Pink Peppercorns
Peppercorns [Schinus terebinthifolius (Brazilian), Schinus molle (California / Peruvian)]

These "peppercorns" are from trees of the Cashew family (Anacardiaceae) and are not at all related to the familiar black, green, red and white peppercorns of Southeast Asia, nor to the Sichuan peppercorns of China and Nepal. They have long been used as a spice and medicinally in the Caribbean, and some years back were a real rage with the fancy chef set. During the rage many publications shrilly warned that they were related to poison ivy and poison sumac, but even more so is the spice "sumac" heavily used in the Near East. In any case, dried berries contain no significant amount of the suspected irritants. Today they are commonly found mixed with black, green and white peppercorns in "gourmet" pepper mixes where they serve a decorative purpose only.

Both the Brazilian and Peruvian peppercorns have been used as spice, but it is the Brazilian that's used in the Caribbean. I find those from my trees much sweeter and milder than the Peruvians I get from down at the Bank of America parking lot. The Incas used the Peruvian berries to make fermented beverages and for medicinal purposes.

Pink peppercorns are subtle in flavor and are recommended mostly for fish and mild vegetables like asparagus. Subst: Juniper berries are a good substitute, though stronger so use less.

The photo shows peppercorns from the California / Peruvian pepper tree on the left and the Brazilian pepper tree on the right, and of course our ever present red kidney bean is there for scale. These trees are closely related, but the Peruvian trees grow in the more arid conditions of the Andes and the Brazilian down in the wet tropics. Both seem to like Southern California just fine, thank you.

More on Cashews.



Brazilian Pepper Tree
Branch with Berries [Florida Holly, Christmasberry, Schinus terebinthifolius]

Fruits of this tree are used in the Caribbean for both seasoning and medicinal purposes. "Pink peppercorns" from trees growing in Florida were reputed to cause an allergic reaction in some people (throat irritation) so the chefs get their berries from the Caribbean island of Réunion. Whether this is a real problem or just a move to protect a cash crop on Réunion I do not know, but I've had no problem with the ones from my trees here in California.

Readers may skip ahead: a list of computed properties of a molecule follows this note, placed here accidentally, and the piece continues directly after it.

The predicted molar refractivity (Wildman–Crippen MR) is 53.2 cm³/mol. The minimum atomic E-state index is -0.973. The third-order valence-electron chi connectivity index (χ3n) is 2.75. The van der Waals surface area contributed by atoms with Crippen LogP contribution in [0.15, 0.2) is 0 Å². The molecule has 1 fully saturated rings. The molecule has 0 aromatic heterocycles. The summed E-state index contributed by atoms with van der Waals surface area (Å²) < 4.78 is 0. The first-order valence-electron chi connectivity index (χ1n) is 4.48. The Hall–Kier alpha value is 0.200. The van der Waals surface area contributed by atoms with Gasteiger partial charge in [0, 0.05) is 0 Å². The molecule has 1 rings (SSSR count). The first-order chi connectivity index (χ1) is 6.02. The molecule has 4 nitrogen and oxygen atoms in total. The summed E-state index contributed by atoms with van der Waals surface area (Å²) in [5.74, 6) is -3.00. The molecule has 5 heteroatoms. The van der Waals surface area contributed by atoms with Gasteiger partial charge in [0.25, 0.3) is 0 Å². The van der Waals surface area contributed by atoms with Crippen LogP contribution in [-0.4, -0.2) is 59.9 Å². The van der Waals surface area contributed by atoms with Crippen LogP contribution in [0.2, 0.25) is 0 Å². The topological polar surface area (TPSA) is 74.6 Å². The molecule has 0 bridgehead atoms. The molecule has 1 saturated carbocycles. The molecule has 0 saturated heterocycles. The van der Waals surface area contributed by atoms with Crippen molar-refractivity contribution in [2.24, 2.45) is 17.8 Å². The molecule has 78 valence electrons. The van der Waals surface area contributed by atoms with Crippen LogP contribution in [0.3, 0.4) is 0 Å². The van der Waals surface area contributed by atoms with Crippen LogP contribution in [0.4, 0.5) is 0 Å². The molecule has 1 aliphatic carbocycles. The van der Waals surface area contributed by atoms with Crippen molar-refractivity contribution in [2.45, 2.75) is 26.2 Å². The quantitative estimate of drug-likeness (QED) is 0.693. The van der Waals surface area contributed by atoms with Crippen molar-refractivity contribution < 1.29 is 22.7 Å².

This low growing tree is extremely invasive in wet climates and almost impossible to eradicate, particularly a problem in Hawaii and Florida. It can be told from the California / Peruvian pepper tree by the rounded tips of its leaves and it's low, dense, even sprawling growth habit. Note in the photo, new spring growth at the end of the branch with berries on the previous year's growth.

California / Peruvian Pepper Tree
Branch with Berries [Peruvian Mastictree, Schinus molle]

This tree is very common in Southern California and is easy to tell from the Brazilian Pepper Tree. It grows as a large tree with drooping branches bearing very long leaves with many narrow sharply pointed leaflets. The Inca used the berries to make fermented beverages and flavoring syrups. The tree is also used as a medicinal, but is toxic to some animals and possibly small children. I get these leaves and berries from the Bank of America parking lot down on the corner, but find the berries of my Brazilian pepper trees to be much sweeter and milder. This tree is drought resistant and is a serious invasive in South Africa and Australia.

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